A number of findings were made based on the data collected. Firstly, the inquiry identified a working definition of contested issues, which refer mostly to disputes based on competing, often irreconcilable values. Contested issues were mostly found in recent history, and were often of a national rather than international character. Concrete examples of contested issues teachers deal with in the classroom are both World Wars, Fascism, Communism, the Cold War, and migration, among others.

Participants of the focus groups and respondents from the survey identified dialogue, discussions and debates as tools of paramount importance in order to encourage students to deal with multiple perspectives on contested issues. The ability of educators to implement these tools is often hindered by factors such as a lack of resources representing different viewpoints, the duty of neutrality of educators, ingrained nationalism in society, and political pressure by authorities.

From the data collected, three main teaching approaches to contested issues were identified: the critical thinking, the “battling” stereotypes and the creation of empathy approaches. The critical thinking approach is based on critical assessment of sources taken from a variety of perspectives, underlining how different societal groups experienced the same events differently, and encouraging an understanding of history as a complex, multi-perspective discipline. Secondly, the “battling” stereotypes engages students directly on biases they may have. Students are confronted with the historical wrongdoings of their own social groups, and challenged on their potential lack of knowledge on minorities and other perspectives. Lastly, the creating empathy approach attempts emotionally engage students in order to prompt feelings of genuine interest and care, which will aid the creation of empathy in the classroom.

These findings identified in the Preliminary Needs Assessment will inform the creation of material for the next intellectual outputs of the Learning to Disagree project, such as the exemplar content the teacher’s guides, the training package and, eventually, the recommendations to policymakers.



Successful Meeting for the LHH Group in Serbia

From 22 to 25 March, the Learning a History that is ‘not yet History’ (LHH) Group has met up in Belgrade and Topola to have a training event. This was also their last meeting for this part of the project. On the first day of the event, the LHH group gathered at the EU Info Centre in Belgrade to hold a Stakeholder’s Dialogue. The goal of the stakeholder’s dialogue was to reflect on previous initiatives and achievements in the field of responsible education in the Western Balkan and to come up with a regional strategy for future work on regional cooperation in history education. After that, they moved to Hotel Oplenac in Topola for two days to participate in workshops (both for the LHH project and Learning to Disagree project) and have a future active planning session. There was also the official launch of the devedesete.net website by Aleksandar Todosijević and Miljenko Hajdarović. This website offers a variety of multi-lingual sources on the wars in the 90’s. The overarching theme of workshops was to show new ways of teaching about the former Yugoslavia wars in the 1990’s. The War(s) in Photos workshop, developed by Nataša Kostić and Bojana Dujković Blagojević, explored how utilizing real pictures of the events and making students discuss different the elements they contain can make it easier to put events in perspective.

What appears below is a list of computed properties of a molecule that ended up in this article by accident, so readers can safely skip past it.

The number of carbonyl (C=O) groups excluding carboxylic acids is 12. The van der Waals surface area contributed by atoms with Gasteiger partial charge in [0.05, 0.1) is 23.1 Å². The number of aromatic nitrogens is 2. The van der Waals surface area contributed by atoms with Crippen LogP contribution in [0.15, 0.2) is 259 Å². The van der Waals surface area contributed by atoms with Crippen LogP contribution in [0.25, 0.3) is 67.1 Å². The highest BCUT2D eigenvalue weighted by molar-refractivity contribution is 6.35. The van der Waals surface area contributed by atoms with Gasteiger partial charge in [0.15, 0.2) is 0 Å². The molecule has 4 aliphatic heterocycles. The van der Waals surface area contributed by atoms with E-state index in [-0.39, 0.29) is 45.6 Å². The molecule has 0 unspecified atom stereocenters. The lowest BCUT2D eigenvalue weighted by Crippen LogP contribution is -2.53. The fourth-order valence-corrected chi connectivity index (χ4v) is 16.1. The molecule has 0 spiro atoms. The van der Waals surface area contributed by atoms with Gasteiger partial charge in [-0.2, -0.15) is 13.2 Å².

The future active planning session took place on the final day of the Topola event. In it was discussed how the history teachers associations want to move ahead and what would be the best way for regional cooperation. It was clear that there is great enthusiasm within the LHH group to continue cooperating in order to achieve the project goals, and it was emphasized that EuroClio should be a part of this despite the leaving of Director Jonathan Even-Zohar. EUROLCIO is very satisfied with the events in Serbia and looks forward to the inevitable progress that future cooperation will bring.